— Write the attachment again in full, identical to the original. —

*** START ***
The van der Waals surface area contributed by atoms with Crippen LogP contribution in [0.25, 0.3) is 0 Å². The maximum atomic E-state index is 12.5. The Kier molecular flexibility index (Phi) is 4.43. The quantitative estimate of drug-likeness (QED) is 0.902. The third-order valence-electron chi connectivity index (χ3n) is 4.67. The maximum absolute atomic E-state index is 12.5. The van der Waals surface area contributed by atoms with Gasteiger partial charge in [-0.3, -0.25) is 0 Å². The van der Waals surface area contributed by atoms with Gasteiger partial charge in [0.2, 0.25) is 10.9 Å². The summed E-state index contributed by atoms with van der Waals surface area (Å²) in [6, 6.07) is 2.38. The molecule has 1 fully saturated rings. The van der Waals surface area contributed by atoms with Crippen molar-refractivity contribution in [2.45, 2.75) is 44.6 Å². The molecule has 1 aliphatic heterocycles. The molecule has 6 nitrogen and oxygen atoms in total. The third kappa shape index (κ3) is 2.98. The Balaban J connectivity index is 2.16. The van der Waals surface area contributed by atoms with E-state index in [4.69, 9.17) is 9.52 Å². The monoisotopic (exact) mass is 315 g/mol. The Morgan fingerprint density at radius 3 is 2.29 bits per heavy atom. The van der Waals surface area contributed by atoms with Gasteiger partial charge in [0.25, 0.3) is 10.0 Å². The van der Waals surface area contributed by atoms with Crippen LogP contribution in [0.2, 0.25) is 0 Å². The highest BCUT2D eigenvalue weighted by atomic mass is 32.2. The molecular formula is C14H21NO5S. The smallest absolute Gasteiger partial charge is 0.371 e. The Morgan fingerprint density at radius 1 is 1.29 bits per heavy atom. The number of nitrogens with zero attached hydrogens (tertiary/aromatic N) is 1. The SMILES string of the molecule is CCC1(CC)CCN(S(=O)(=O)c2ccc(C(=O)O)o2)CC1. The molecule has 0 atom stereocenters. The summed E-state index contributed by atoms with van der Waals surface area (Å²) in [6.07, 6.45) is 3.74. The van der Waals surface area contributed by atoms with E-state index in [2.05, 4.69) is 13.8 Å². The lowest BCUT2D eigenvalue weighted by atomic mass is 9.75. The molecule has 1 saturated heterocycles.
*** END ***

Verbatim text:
The van der Waals surface area contributed by atoms with Crippen LogP contribution in [0.25, 0.3) is 0 Å². The maximum atomic E-state index is 12.5. The Kier molecular flexibility index (Phi) is 4.43. The quantitative estimate of drug-likeness (QED) is 0.902. The third-order valence-electron chi connectivity index (χ3n) is 4.67. The maximum absolute atomic E-state index is 12.5. The van der Waals surface area contributed by atoms with Gasteiger partial charge in [-0.3, -0.25) is 0 Å². The van der Waals surface area contributed by atoms with Gasteiger partial charge in [0.2, 0.25) is 10.9 Å². The summed E-state index contributed by atoms with van der Waals surface area (Å²) in [6, 6.07) is 2.38. The molecule has 1 fully saturated rings. The van der Waals surface area contributed by atoms with Crippen molar-refractivity contribution in [2.45, 2.75) is 44.6 Å². The molecule has 1 aliphatic heterocycles. The molecule has 6 nitrogen and oxygen atoms in total. The third kappa shape index (κ3) is 2.98. The Balaban J connectivity index is 2.16. The van der Waals surface area contributed by atoms with E-state index in [4.69, 9.17) is 9.52 Å². The monoisotopic (exact) mass is 315 g/mol. The Morgan fingerprint density at radius 3 is 2.29 bits per heavy atom. The van der Waals surface area contributed by atoms with Gasteiger partial charge in [0.25, 0.3) is 10.0 Å². The van der Waals surface area contributed by atoms with Crippen LogP contribution in [0.2, 0.25) is 0 Å². The highest BCUT2D eigenvalue weighted by atomic mass is 32.2. The molecular formula is C14H21NO5S. The smallest absolute Gasteiger partial charge is 0.371 e. The Morgan fingerprint density at radius 1 is 1.29 bits per heavy atom. The number of nitrogens with zero attached hydrogens (tertiary/aromatic N) is 1. The SMILES string of the molecule is CCC1(CC)CCN(S(=O)(=O)c2ccc(C(=O)O)o2)CC1. The molecule has 0 atom stereocenters. The summed E-state index contributed by atoms with van der Waals surface area (Å²) in [6.07, 6.45) is 3.74. The van der Waals surface area contributed by atoms with E-state index in [2.05, 4.69) is 13.8 Å². The lowest BCUT2D eigenvalue weighted by atomic mass is 9.75. The molecule has 1 saturated heterocycles.